He looked down and saw his pant leg cut off at the knee, and that his feet were bare. He expected to see the bandage around his broken leg, but his skin looked clean and pristine, as if the fall had never happened. The only remnants of the injury were the patches of blood around the edge of his cut pant leg and splattered like cherry syrup on the other.

Standing once again, he tested his bare foot against the ground, and it held his weight. How could that be possible?

In the distance Salt Lake City was bustling, a newly built, humming city. He could see Mattie’s father boosting her into the back of the wagon where she could sit next to her sister. Frances and her parents were laughing and hugging each other. Only Mattie seemed distracted, and she kept glancing back toward where he stood, lonely in the sagebrush.

Billy’s mind was surprisingly clear now, and his memories had almost finished reassembling themselves. He remembered the pain and the delirium of the last few days of his life, and in contrast, he now felt clear-headed and alert. Perhaps more alert than he had ever felt.

But he also felt odd. He didn’t understand this world. Why had so much changed? Why did the world look so strange, like it had been painted by hand? Why were the surrounding sounds so crisp and clear? Why did the dust under his bare feet feel so hard and unforgiving? Why was everything bathed in such a golden light?

Most importantly, why didn’t Frances run to him when she looked his way? If he could see her, why couldn’t she see him?

In a painful rush, the realization he had been holding at bay broke through into his conscious mind, like a bubble of rancid gas ascending in a swamp.

It’s because I’m not here, he thought. It’s because I’m dead.

The thought was devastating, and he almost sank to his knees. Bending at the waist, the panic threatened to break his fragile mind in two. And it was only looking up, and seeing the face of Frances, turned his way on the tailgate of the wagon, that saved him from a plunge into madness. He focused all his attention on that one face; the one beautiful memory that could keep him from falling into the abyss.

Frances Sowersby.

The wagon had started down the gentle incline toward Salt Lake City. The girls, sitting together on the tailgate of the wagon, were laughing and craning their necks to take in all that was happening around them. The wagon found a place in the stream of immigrants entering the valley, another teamster slowing his wagon, and waving them in with a broad grin.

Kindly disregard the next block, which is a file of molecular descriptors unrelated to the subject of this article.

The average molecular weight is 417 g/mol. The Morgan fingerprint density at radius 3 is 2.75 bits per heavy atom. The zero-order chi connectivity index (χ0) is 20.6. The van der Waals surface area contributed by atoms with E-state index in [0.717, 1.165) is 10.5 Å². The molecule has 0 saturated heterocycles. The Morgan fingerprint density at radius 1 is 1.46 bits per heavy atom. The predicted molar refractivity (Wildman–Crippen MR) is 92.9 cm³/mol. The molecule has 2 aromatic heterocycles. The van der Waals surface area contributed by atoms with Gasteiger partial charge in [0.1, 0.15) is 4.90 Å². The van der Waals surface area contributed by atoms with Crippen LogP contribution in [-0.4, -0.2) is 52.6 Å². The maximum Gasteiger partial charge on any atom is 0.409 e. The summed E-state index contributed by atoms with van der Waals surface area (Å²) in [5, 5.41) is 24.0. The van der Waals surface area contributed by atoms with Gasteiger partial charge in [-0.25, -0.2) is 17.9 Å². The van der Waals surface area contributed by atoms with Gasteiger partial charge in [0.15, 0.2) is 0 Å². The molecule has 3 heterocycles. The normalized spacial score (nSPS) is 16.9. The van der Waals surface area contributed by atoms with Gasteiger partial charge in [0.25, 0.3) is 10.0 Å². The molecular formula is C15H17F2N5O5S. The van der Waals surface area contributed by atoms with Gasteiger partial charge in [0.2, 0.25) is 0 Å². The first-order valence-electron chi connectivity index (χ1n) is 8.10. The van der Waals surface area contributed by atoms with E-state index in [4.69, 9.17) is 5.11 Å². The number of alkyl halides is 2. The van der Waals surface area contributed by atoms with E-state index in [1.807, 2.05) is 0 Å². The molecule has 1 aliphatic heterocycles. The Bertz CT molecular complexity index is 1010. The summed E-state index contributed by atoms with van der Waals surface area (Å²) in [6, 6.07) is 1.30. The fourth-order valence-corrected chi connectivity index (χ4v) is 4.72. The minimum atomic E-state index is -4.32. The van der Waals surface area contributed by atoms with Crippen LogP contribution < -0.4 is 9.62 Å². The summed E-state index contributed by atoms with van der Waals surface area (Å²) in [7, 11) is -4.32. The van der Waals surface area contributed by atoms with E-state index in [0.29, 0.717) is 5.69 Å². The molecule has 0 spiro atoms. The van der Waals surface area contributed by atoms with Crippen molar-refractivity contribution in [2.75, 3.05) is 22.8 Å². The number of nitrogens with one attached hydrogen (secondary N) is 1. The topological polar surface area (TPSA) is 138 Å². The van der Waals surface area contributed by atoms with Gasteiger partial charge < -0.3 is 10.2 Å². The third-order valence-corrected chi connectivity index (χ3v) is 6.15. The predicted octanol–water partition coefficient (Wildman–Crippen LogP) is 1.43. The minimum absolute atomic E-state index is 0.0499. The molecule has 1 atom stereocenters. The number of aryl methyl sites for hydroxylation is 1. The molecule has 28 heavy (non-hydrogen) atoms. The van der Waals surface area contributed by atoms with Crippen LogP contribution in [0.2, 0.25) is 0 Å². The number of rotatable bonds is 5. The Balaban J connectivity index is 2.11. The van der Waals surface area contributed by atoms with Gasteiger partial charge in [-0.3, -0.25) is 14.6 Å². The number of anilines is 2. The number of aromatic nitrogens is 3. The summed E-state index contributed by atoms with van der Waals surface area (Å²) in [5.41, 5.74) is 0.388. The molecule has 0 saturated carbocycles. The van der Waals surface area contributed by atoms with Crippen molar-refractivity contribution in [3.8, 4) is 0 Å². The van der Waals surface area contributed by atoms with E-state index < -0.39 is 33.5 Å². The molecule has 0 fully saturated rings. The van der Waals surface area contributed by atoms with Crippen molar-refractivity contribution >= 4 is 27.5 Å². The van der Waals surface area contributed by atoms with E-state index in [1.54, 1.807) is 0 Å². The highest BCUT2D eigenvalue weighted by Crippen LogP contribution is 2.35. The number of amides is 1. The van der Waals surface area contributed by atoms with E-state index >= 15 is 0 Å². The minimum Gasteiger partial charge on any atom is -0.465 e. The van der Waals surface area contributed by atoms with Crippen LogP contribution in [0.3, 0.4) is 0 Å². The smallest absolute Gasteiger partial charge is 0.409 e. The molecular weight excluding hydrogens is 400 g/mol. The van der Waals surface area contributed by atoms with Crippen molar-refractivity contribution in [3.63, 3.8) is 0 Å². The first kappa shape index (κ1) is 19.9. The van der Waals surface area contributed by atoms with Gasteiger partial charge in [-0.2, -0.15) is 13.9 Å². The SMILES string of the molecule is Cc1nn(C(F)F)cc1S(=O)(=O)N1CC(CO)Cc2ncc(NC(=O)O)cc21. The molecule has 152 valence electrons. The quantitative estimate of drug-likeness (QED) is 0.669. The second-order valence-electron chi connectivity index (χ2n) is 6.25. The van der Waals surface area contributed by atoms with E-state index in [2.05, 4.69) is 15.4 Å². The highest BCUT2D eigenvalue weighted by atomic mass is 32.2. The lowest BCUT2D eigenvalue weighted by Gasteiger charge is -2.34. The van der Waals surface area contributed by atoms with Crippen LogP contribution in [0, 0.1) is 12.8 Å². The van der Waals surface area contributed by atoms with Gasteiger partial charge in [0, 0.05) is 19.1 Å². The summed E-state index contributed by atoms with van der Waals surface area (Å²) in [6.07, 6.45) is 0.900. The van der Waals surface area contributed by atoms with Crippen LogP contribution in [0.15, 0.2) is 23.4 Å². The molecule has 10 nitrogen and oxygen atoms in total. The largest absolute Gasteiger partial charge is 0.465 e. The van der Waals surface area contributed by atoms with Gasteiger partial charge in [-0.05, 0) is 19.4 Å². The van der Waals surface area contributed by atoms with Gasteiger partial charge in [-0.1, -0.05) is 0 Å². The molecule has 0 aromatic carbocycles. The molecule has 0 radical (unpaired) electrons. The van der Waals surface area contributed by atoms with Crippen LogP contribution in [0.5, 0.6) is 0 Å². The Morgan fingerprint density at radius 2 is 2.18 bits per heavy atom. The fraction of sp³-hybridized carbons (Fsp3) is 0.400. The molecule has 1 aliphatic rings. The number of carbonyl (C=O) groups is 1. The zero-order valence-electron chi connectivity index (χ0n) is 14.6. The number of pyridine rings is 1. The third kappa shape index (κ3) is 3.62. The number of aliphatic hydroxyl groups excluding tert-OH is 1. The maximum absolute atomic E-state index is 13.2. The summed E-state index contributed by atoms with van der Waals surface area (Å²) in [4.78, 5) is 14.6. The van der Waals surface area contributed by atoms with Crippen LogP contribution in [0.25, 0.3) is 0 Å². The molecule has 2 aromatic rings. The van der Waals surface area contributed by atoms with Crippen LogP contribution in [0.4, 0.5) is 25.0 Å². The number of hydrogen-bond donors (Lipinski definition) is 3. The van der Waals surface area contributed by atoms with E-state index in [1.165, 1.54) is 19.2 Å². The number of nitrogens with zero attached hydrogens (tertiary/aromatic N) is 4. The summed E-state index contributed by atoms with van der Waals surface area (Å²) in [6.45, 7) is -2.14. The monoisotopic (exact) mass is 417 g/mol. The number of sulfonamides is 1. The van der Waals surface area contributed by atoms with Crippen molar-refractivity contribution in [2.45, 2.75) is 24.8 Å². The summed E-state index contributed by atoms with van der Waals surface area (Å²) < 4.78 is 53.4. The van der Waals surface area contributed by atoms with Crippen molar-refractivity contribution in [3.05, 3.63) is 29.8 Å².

Billy remembered how eager the Sowersbys were to get here. He could only imagine how happy Frances must be to know they’d finally arrived. Would she be so happy that she wouldn’t even think to ask what happened to Billy Travers, that strange boy with the yearning eyes that she’d met on the trail? Would she or her family make inquiries? If they did, could that help him find where his parents had gone?

The wagon descended the foothills and threatened to disappear in the dust. Suddenly, the thought of losing sight of Frances was unbearable. The reality of his love for her was more important than anything. More important, even, than the fact that he had died. Nothing mattered now except staying with the woman he loved.

Haltingly at first, and then faster, he ran after the departing wagon.

The Last Handful of Clover is a supernatural thriller by Wess Mongo Jolley. Thanks for reading! If you are enjoying this story, please consider supporting the author on Patreon.

For more information (including maps of the story’s world and a contact form) visit the author’s website.

To read previous chapters of this book, go to the Table of Contents page.

If you’re interested in listening to the book, rather than reading it, the audiobook is available at the Patreon link above, and also as a podcast on iTunes, Stitcher, Anchor, and all other podcast platforms. Visit the podcast page for more details.



Copyright 2021, Wess Mongo Jolley. All rights reserved.

Wess Mongo Jolley

Wess Mongo Jolley is Utah native, who is now an expatriate American novelist, editor, poet and poetry promoter, living in Montreal. He is Founder and Director of the Performance Poetry Preservation Project, and is most well known for hosting the IndieFeed Performance Poetry Channel podcast for more than ten years. His poems and short stories have appeared or journals such as Off The Coast, PANK, The New Verse News, and Danse Macabre, Apparition Literary Journal, Grain, and in collections such as the Write Bloody Press book The Good Things About America. He loves hearing from readers, and can be contacted through his website, at If you are enjoying this story, please drop him a line, and consider supporting his work as a novelist at All of the trilogy's over 207 chapters are available there for subscribers, and new poems, short stories, and other content is posted there every Friday.